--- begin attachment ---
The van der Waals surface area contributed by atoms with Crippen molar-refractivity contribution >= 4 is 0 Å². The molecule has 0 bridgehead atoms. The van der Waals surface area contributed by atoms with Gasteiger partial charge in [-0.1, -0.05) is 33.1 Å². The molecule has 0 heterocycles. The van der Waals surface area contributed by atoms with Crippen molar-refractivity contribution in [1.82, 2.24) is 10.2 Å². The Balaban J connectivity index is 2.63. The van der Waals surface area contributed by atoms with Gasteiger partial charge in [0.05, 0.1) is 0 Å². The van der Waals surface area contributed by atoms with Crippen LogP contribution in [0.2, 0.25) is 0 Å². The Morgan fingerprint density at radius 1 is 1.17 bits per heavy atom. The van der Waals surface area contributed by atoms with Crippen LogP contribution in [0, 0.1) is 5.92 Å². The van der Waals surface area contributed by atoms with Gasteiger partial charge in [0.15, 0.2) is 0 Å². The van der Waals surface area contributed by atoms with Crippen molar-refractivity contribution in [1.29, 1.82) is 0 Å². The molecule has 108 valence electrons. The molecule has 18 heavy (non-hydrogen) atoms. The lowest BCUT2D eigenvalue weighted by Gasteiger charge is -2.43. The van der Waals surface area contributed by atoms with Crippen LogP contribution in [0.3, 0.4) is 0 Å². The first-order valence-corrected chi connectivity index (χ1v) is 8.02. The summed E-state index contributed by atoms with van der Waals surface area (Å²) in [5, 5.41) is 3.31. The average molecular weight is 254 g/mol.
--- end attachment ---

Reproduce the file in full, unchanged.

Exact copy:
The van der Waals surface area contributed by atoms with Crippen molar-refractivity contribution >= 4 is 0 Å². The molecule has 0 bridgehead atoms. The van der Waals surface area contributed by atoms with Gasteiger partial charge in [-0.1, -0.05) is 33.1 Å². The molecule has 0 heterocycles. The van der Waals surface area contributed by atoms with Crippen molar-refractivity contribution in [1.82, 2.24) is 10.2 Å². The Balaban J connectivity index is 2.63. The van der Waals surface area contributed by atoms with Gasteiger partial charge in [0.05, 0.1) is 0 Å². The van der Waals surface area contributed by atoms with Crippen LogP contribution in [0.2, 0.25) is 0 Å². The Morgan fingerprint density at radius 1 is 1.17 bits per heavy atom. The van der Waals surface area contributed by atoms with Crippen LogP contribution in [0, 0.1) is 5.92 Å². The van der Waals surface area contributed by atoms with Gasteiger partial charge in [0.15, 0.2) is 0 Å². The van der Waals surface area contributed by atoms with Crippen molar-refractivity contribution in [1.29, 1.82) is 0 Å². The molecule has 108 valence electrons. The molecule has 18 heavy (non-hydrogen) atoms. The lowest BCUT2D eigenvalue weighted by Gasteiger charge is -2.43. The van der Waals surface area contributed by atoms with Crippen LogP contribution in [0.3, 0.4) is 0 Å². The first-order valence-corrected chi connectivity index (χ1v) is 8.02. The summed E-state index contributed by atoms with van der Waals surface area (Å²) in [5, 5.41) is 3.31. The average molecular weight is 254 g/mol.